There’s no easy and reliable way to spot a poker cooler other than the tells and flaws that your opponents have, which can also be challenging to learn. It’s similar to playing online games where gut-feel will always be the best way for anyone to avoid a cooler.

Although you’ll have additional data to work with, such as your opponents’ tells, micro-expressions, and other flaws that you can exploit, avoiding a cooler will, almost, always have no strategic relevance and is only based on gut-feel.

Not all hope is lost, though, because there are players who are so good that they can avoid a cooler. Here’s another video that’ll show you a potential cooler that one of the best poker players ever, Phil Ivey, managed to escape.

Daniel Negreanu explains the hand between Phil Ivey and Antonio Esfandiari.

One of the factors that Ivey used was the flaws—if you can call what Esfandiari did as a flaw—that his opponent did in the flop and turn. Despite having a lot of potential for the river card, Ivey had the gut-feel that he should fold his hand, which saved him from a potentially devastating river card.

Cooler Hands in Tournaments and Live Games

Cooler is never fun when you’re on the losing end, but let’s talk about both. How awesome would it be for you to win a 203.6m pot over a cooler? One of these videos will show you how that feels, but instead of just watching the videos try to pause and think what you’d do with such hands.

It takes a lot of courage and skill to fold a strong hand, but watching these videos will make you understand why many professional players think that it is irrelevant. 

Remember, in tournaments getting away from a cooler is easier because players will do their best to protect their stack and stay in the game for as long as possible.

Despite that, many professionals still fall prey to losing over a cooler.

Poker Cooler #4 – Top Set Turned Sick Cooler

Have you ever wondered what happens if you had the feeling that you should fold your hand, but it’s just too good for you to do it?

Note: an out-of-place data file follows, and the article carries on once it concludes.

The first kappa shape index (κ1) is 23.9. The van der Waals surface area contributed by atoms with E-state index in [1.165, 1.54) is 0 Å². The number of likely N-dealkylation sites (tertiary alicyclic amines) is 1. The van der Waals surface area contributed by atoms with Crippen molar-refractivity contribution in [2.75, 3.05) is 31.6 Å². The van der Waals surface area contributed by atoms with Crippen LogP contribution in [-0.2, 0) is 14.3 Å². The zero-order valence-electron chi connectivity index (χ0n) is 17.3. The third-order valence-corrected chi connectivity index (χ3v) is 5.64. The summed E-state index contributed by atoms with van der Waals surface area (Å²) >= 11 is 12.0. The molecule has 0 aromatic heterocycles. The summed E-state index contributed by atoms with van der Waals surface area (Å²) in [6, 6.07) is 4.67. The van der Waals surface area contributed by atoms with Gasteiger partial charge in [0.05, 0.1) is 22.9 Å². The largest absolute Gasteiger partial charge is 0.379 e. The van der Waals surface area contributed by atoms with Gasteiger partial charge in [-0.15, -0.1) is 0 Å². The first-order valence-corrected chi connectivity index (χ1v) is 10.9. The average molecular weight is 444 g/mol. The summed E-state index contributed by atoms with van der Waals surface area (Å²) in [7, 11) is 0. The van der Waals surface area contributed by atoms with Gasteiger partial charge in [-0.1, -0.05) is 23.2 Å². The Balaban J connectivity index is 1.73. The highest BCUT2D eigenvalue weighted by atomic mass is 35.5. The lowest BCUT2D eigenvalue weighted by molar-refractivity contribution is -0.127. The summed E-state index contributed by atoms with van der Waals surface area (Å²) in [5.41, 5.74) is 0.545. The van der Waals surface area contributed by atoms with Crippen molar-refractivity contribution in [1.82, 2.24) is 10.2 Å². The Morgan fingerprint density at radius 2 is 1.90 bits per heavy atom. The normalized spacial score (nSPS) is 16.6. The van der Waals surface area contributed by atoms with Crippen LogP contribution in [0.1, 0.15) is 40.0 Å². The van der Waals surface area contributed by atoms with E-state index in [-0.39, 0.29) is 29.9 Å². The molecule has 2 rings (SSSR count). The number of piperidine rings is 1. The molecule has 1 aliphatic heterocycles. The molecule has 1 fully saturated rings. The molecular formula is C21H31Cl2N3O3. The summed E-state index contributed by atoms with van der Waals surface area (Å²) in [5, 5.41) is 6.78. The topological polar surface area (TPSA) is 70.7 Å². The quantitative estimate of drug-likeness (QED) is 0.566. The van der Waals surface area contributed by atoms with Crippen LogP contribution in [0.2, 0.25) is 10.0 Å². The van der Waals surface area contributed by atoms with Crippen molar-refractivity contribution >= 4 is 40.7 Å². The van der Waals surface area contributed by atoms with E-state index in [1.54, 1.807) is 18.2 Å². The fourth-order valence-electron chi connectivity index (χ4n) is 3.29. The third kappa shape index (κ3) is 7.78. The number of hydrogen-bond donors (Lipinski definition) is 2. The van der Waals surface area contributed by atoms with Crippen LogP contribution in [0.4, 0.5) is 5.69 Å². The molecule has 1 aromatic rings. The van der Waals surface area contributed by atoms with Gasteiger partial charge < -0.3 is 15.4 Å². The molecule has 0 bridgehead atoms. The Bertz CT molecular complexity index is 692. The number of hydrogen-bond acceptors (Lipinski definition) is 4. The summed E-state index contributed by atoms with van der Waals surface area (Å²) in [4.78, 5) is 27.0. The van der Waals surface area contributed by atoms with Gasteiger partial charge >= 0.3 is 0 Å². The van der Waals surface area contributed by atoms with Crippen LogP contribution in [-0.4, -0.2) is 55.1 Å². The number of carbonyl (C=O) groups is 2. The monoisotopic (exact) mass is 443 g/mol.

This video shows you what happens when you have the top set:

It’s fun to watch this hand in hindsight and see the players’ cards. However, if you’re in the same situation, would you be able to fold a top set? It’s hard for anyone, and you’ll really need a lot of time to make a decision. Unfortunately, she didn’t, which ended her bid for a WSOP bracelet a bit too early.

Poker Cooler #3 – Sickest Poker Hand of 2017 by a Mile!

In this video, you’ll see how easy it is for the river card to turn a potentially devastating hand into the stone-cold-nuts:

This cooler was so bad that anyone would be nuts to not bet all-in by the river. If you’re on the same spot, playing micro-stakes at an online poker site, you’d also try and extract value from a 10s full of aces, right? Unfortunately, the river card hit aces full of kings—the highest possible full house in any game!

Poker Cooler #2 – Vanessa Rousso Shuts Up Tony G

Poker players are allowed to talk to each other, and sometimes, they can use it to tilt their opponents. That’s what Tony G did, and everything seemed to be going well for him, but watch and see what happens by the river:

Vanessa vs Tony G.

That’s like karma in an instant. Despite talking throughout this post about how a poker cooler sucks and why it’ll be hard for anyone to escape, for some reason, we think that this one is well-deserved!

Poker Cooler #1 – Set Under Set Coolers

Not all coolers are made equal, and when you’re on the poker table, anything can happen.

This video shows you a strategy that took a day to pay off:

One of the reasons why Josephy called Vayo was something that he did in a match a day before this hand happened. When you’re in a tournament, your opponents will use everything that you do on the table against you, but Vayo used it to his advantage. He played unpredictably, which paid off by becoming the chip leader in one game!

Conclusion

A poker cooler is a very strong hand that any player will find very hard to fold, but loses to an even better hand. It has led many players to lose their bids in tournaments and HUSNG players losing their stacks instantly.

Although it’s possible to spot a cooler, it won’t be easy for anyone to fold it. It’ll take exceptional skills, focus, card-reading abilities, and gut-feel to escape it.

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Primoz

I have played poker professionally for more than 10 years. I was a winner at every poker format that I played - from tournaments to cash games, both in NL Holdem and PLO. Now my biggest satisfaction is to provide enthusiastic but new poker players with answers to all of their questions.